Even if you don’t love every James Cameron film, even if you’re suffering from Titanic – or hell, Avatar – fatigue, you’ve got to give him this: The man’s got energy to spare.
Only hours after flying from London to New York City this past Monday, the director was on the Today show, explaining the oh-so-foreign concept of an “avatar” to Meredith Vieira. A few minutes later, he was on the phone with me, breaking down the details of the 3-D epic that has consumed just about every waking hour for Cameron over the last half-decade.
By now, the man must be exhausted, right? Wrong. Before I knew it, Cameron was even talking sequels: “Hell yeah, I’d be interested. You can speculate about budgets here and how much it will take to turn a profit, but the truth will be told if there’s no talk of a sequel. Then you’ll know we didn’t make money. But yeah, there’s two, possibly even three films…From the beginning, when we began to build this world and create all these CG animals, we’ve got the train set built now in these hard drives here and in New Zealand, and it would be easy to get another story going.” (More Avatar Coverage: The Techland Avatar Roundtable and our Avatar Review)
So Cameron’s clearly rearing to go for another epic. But before he can move forward on the next project, I was curious if he ever felt intimidated in the by the shadows of his past, by the pressure of following up Titanic, the biggest box office blow-out of all-time. “No, I know the game, and I’m up for the challenge,” he said. “Look, I took some time away from filmmaking, not because I’m J.D. Salinger and I could never write another novel but because I had the money and I felt like my directing career wasn’t in jeopardy and you only live once. And so I started following some passions. We dove to the Titanic, and I realized there was this whole other world down there, and I started using my engineering capacity to geek out, developing robotics and fiber optics for deep ocean expeditions. I’ve never done something so challenging as mounting an expedition to go to sea for two months. Hollywood says shooting a feature is hard, but it’s nowhere near as hard as going out into the ocean; the ocean didn’t get the memo. We went out for six expeditions and so I almost felt as if I’ve gone on six space missions, and when I came back, I wanted to do something as challenging as that. So we came back and we threw ourselves into the challenge of creating a whole new world, and I learned how to man up and be a good leader, which basically involves not letting everyone know we’re about to fall off the cliff.”
More on Techland: The 10 Best Sci-Fi Films of the Decade
I told Cameron that, in discussing Avatar with my Techland colleagues, we all agreed that it’s being slightly mis-marketed – played up as an action film while ignoring all of the romantic and adventure elements that could spark the excitement of more women. “Originally the final battle was much larger and went on much longer, but it didn’t have the emotional drive. So we scaled it down. I wanted to make this more about the characters, and I think the reviews and the word of mouth will help spread that message, that this movie is a solid two hours of setting up and genuinely caring about characters. But yes, it is a marketing challenge, when you only have 30 seconds to tell the story. You want people to know it’s exciting. But this is such a strong love story and there are such great female characters here. Sigourney is amazing and Zoe’s performance as Neytiri – what she created on the capture stage is every bit as much a performance as someone would have given on a live action set. Probably even more so, because she had to keep developing this over the period of an entire year.”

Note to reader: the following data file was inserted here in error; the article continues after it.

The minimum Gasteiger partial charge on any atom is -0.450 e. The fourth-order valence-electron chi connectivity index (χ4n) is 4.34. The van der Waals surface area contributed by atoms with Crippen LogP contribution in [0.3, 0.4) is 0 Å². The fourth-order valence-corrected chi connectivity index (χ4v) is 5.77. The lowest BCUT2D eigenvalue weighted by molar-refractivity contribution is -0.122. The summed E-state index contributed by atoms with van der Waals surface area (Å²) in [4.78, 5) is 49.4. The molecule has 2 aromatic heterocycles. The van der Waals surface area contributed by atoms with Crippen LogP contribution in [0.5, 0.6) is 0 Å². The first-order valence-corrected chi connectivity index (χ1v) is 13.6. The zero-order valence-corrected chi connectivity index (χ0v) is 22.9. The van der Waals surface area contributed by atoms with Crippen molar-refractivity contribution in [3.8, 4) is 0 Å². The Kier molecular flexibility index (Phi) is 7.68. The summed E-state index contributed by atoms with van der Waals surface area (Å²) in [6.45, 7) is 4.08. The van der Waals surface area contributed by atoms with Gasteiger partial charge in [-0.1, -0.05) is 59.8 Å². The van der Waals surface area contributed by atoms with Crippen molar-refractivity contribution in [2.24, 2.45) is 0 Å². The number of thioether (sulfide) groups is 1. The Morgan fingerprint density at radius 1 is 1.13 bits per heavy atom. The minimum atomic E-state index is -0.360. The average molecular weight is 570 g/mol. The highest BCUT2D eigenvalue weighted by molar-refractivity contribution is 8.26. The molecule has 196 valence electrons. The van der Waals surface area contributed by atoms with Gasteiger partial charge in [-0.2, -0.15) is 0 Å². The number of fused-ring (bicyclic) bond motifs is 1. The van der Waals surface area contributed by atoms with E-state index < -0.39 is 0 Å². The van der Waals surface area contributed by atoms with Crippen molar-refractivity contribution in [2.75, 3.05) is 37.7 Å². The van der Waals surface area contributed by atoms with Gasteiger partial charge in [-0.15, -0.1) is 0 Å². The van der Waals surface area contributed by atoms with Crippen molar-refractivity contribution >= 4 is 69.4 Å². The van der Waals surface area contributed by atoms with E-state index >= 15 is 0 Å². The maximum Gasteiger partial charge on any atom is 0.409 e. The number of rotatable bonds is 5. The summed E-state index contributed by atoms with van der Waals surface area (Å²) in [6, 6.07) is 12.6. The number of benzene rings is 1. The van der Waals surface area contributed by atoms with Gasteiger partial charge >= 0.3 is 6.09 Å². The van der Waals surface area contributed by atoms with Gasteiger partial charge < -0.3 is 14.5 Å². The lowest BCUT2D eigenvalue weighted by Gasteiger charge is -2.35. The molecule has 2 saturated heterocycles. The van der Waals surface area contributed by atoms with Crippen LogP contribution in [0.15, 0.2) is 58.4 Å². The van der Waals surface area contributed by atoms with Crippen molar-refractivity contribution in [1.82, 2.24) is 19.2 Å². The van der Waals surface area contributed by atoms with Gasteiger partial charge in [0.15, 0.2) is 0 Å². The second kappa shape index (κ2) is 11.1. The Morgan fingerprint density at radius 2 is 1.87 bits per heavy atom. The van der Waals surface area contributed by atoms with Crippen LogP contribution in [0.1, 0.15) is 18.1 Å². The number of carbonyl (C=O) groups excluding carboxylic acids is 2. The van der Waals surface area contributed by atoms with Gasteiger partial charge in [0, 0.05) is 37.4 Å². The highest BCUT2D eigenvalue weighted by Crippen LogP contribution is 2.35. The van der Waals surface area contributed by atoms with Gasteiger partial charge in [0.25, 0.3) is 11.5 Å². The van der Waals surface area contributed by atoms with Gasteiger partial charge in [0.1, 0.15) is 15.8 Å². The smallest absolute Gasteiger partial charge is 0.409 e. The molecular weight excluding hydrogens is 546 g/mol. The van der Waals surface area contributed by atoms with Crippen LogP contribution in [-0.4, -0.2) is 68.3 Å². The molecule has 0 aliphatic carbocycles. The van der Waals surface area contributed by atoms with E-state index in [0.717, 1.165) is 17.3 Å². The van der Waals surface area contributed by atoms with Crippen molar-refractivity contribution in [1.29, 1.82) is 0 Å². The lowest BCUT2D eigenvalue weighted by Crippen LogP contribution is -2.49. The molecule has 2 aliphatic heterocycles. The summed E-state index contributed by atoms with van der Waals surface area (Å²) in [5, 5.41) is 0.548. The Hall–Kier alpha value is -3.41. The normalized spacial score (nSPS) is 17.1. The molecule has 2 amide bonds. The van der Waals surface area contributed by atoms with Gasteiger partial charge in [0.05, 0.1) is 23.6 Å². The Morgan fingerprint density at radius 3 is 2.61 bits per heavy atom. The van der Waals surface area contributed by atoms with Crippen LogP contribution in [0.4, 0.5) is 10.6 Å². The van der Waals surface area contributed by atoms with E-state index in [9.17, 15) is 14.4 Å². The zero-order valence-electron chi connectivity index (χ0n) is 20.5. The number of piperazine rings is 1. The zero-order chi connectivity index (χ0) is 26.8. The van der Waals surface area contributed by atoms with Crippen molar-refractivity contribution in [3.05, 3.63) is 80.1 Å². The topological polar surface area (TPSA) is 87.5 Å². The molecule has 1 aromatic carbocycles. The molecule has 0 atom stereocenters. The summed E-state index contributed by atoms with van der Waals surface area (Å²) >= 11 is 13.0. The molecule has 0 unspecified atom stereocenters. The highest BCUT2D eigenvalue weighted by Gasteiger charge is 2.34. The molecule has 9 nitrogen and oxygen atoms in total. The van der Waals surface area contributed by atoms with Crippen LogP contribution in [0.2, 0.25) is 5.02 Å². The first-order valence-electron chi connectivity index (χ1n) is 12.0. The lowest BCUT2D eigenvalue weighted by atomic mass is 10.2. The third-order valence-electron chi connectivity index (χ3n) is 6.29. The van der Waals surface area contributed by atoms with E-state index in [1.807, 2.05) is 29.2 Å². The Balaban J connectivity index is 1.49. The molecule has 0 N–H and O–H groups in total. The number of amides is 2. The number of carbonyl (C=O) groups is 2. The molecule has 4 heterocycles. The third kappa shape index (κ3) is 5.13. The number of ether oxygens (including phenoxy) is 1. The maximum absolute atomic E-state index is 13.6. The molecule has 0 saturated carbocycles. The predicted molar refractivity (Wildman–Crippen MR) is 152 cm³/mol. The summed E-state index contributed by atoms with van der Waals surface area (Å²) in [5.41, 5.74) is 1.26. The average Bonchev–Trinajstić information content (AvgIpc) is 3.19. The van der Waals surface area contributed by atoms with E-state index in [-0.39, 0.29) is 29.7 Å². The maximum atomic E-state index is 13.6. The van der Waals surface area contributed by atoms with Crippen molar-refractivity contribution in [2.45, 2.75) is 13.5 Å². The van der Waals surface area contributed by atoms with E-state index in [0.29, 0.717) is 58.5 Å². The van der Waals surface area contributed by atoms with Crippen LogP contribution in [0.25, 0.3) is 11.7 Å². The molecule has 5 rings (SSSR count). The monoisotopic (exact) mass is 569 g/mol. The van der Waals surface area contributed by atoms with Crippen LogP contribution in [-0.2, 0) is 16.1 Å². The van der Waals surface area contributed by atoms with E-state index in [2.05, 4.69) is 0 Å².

Given the vastness of Pandora, and how much he had to create from scratch, I asked Cameron about what elements and creations were his favorite. “I love all the little details and the ways things move, all the way down to the wood sprites. But when I watch the movie, the scene I like the best, the one that holds my interest even after seeing it 10,000 times, is when Jake first learns to fly. The dynamics of how the Banshees take flight, we took a long time getting that just right and there’s something about the rush there, of seeing how they fly for the very first time. Our whole goal in making this film was to take you to another world, to make you forget that you’re sitting in a movie theater wearing glasses, to have an out-of-body, transformative experience. And you have these moments in movies from time to time, but most movies don’t work this way, where our goal is to sort of overwhelm the senses. We set out over two years to design a world so rich and captivating that even if you decide to not follow the story, you should still be able to get swept up in it all.”
Just before we hung up I snuck in a question about the book excerpt we published on Monday, about a terrifying underwater moment on the set of The Abyss where Cameron ran out of oxygen in his scuba suit, and then had to punch a safety diver in the face when he attempted to restrain the director who was making a rapid ascent to the surface. The director fired the safety diver, and the assistant director who was supposed to be monitoring his oxygen levels, on the spot. “It was a tense situation, but the irony there is that by lunch that incident was no longer even the biggest challenge of that particular day. We just moved forward. And I think that was the only time during my career with I fired two people right there on the set – mostly because if I couldn’t trust my assistant director, how could I trust them with the lives of the cast? But they took good care of me. I had a good team, and I’m sure if things had gone really bad they would have brought me back [to life].”
So near-drowning: Apparently just another day at the office for the King of the World.